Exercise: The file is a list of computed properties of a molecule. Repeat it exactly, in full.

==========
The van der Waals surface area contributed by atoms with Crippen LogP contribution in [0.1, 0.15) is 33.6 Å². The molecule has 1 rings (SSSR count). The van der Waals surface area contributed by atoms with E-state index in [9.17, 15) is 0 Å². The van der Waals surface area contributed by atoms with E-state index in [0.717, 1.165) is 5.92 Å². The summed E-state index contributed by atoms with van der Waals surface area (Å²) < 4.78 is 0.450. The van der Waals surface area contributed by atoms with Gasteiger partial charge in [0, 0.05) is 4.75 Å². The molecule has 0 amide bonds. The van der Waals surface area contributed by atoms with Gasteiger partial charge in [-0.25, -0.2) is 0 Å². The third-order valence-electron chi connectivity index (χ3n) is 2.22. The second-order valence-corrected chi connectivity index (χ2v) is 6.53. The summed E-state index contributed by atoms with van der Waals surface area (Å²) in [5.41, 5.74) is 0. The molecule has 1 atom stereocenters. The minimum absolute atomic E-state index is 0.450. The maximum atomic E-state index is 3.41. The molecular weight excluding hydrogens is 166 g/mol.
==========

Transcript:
The van der Waals surface area contributed by atoms with Crippen LogP contribution in [0.1, 0.15) is 33.6 Å². The molecule has 1 rings (SSSR count). The van der Waals surface area contributed by atoms with E-state index in [9.17, 15) is 0 Å². The van der Waals surface area contributed by atoms with E-state index in [0.717, 1.165) is 5.92 Å². The summed E-state index contributed by atoms with van der Waals surface area (Å²) < 4.78 is 0.450. The van der Waals surface area contributed by atoms with Gasteiger partial charge in [0, 0.05) is 4.75 Å². The molecule has 0 amide bonds. The van der Waals surface area contributed by atoms with Gasteiger partial charge in [-0.25, -0.2) is 0 Å². The third-order valence-electron chi connectivity index (χ3n) is 2.22. The second-order valence-corrected chi connectivity index (χ2v) is 6.53. The summed E-state index contributed by atoms with van der Waals surface area (Å²) in [5.41, 5.74) is 0. The molecule has 1 atom stereocenters. The minimum absolute atomic E-state index is 0.450. The maximum atomic E-state index is 3.41. The molecular weight excluding hydrogens is 166 g/mol.